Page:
Changing Images With Makey Makey and Scratch

About: Computers are going bananas! Use #makeymakey to practice invention literacy and connect the world to your computer.

We all know Makey Makey can trigger sound effects with Scratch, Soundplant, Midi controllers, etc.... But what if you want to trigger images with a custom controller?

Welcome to our fist micro-guide! In this guide, you'll learn to change an image with Scratch. We have found two quick ways to do this!

Supplies:

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Step 1: Controlling an Image As a Sprite

One way to control an image is to upload images as a sprite in Scratch. A sprite is any character you control in your project, but Scratchers often upload many design elements as a sprite.

All you have to do is upload the image you want to trigger as a sprite and all other images as costumes. Then using the Makey Makey extension, you can change the Sprite Costumes with a key press.

Let's say you are teaching your class about character traits, or vocabulary, or anything that a student could act out quickly. You can create a new sprite, and then using the "camera" feature in Scratch, kids can take a picture of an emotion or word, etc. Each new costume can be a word or an idea. Then just have students rename the costume to the image they are creating. Match each key press to the costume and then create your own physical controllers with conductive materials and hook it all up with Makey Makey!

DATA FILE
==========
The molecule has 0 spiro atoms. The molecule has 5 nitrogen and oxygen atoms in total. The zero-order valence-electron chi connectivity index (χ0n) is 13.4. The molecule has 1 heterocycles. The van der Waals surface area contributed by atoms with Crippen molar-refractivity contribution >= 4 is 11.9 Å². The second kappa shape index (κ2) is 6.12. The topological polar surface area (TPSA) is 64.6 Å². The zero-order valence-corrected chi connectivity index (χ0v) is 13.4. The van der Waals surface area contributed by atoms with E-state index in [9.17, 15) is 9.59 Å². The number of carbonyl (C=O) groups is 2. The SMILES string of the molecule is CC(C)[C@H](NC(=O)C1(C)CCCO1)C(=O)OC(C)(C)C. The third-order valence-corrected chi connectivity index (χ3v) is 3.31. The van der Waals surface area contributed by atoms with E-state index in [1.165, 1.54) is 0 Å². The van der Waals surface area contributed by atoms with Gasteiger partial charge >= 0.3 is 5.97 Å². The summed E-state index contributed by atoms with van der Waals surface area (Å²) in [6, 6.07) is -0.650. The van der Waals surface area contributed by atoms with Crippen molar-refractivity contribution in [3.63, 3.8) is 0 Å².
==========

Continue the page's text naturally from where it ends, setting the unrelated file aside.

Step 2: Controlling an Image As a Backdrop

Another way to change images is by controlling the backdrops in Scratch.

To do this, look for the backdrop area in the lower right hand of your Scratch screen. Then upload as many images as you want to control with key presses. It is helpful to name each backdrop!

To code each backdrop for different key press, use the Makey Makey "When key pressed" block and "switch backdrop to __" block. Again, remember to have students rename each backdrop to make it easier when they start connecting physical components.

To have the image only change when the key is pressed, add a "wait __ seconds" and "switch the backdrop" back to the original image.

What will you teach?

Now that you know this super quick idea, how will you incorporate it into your lessons? Will you have kids act out vocabulary? Create hands on prefixes and suffixes for learning new words? Share a character's emotions as they go through a story's plot?

Let us know how you use this guide in the comments! And we always love teacher notes!

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